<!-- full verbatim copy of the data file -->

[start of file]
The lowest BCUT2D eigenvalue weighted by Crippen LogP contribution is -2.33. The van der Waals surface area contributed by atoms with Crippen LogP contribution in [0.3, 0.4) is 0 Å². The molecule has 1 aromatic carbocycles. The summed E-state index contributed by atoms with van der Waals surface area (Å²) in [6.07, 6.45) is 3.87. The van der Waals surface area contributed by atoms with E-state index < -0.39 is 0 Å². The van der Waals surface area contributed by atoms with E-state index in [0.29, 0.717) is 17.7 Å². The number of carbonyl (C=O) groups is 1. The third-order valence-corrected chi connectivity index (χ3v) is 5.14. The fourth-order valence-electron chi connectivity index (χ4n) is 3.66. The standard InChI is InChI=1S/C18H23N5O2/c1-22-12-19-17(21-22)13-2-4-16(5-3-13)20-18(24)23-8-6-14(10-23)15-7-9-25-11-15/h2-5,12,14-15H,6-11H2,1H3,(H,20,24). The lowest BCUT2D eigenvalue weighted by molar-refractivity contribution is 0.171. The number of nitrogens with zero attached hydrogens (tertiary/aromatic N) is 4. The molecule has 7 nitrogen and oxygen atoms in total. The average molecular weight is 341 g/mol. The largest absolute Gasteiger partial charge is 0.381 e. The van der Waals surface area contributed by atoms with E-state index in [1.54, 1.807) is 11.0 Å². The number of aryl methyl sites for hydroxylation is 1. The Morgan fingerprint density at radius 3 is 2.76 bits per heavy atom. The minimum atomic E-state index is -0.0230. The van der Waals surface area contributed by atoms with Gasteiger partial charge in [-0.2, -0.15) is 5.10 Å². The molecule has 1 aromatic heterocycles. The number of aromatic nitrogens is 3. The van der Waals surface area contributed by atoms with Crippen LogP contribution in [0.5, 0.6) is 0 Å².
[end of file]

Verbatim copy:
The lowest BCUT2D eigenvalue weighted by Crippen LogP contribution is -2.33. The van der Waals surface area contributed by atoms with Crippen LogP contribution in [0.3, 0.4) is 0 Å². The molecule has 1 aromatic carbocycles. The summed E-state index contributed by atoms with van der Waals surface area (Å²) in [6.07, 6.45) is 3.87. The van der Waals surface area contributed by atoms with E-state index < -0.39 is 0 Å². The van der Waals surface area contributed by atoms with E-state index in [0.29, 0.717) is 17.7 Å². The number of carbonyl (C=O) groups is 1. The third-order valence-corrected chi connectivity index (χ3v) is 5.14. The fourth-order valence-electron chi connectivity index (χ4n) is 3.66. The standard InChI is InChI=1S/C18H23N5O2/c1-22-12-19-17(21-22)13-2-4-16(5-3-13)20-18(24)23-8-6-14(10-23)15-7-9-25-11-15/h2-5,12,14-15H,6-11H2,1H3,(H,20,24). The lowest BCUT2D eigenvalue weighted by molar-refractivity contribution is 0.171. The number of nitrogens with zero attached hydrogens (tertiary/aromatic N) is 4. The molecule has 7 nitrogen and oxygen atoms in total. The average molecular weight is 341 g/mol. The largest absolute Gasteiger partial charge is 0.381 e. The van der Waals surface area contributed by atoms with E-state index in [1.54, 1.807) is 11.0 Å². The number of aryl methyl sites for hydroxylation is 1. The Morgan fingerprint density at radius 3 is 2.76 bits per heavy atom. The minimum atomic E-state index is -0.0230. The van der Waals surface area contributed by atoms with Gasteiger partial charge in [-0.2, -0.15) is 5.10 Å². The molecule has 1 aromatic heterocycles. The number of aromatic nitrogens is 3. The van der Waals surface area contributed by atoms with Crippen LogP contribution in [0.5, 0.6) is 0 Å².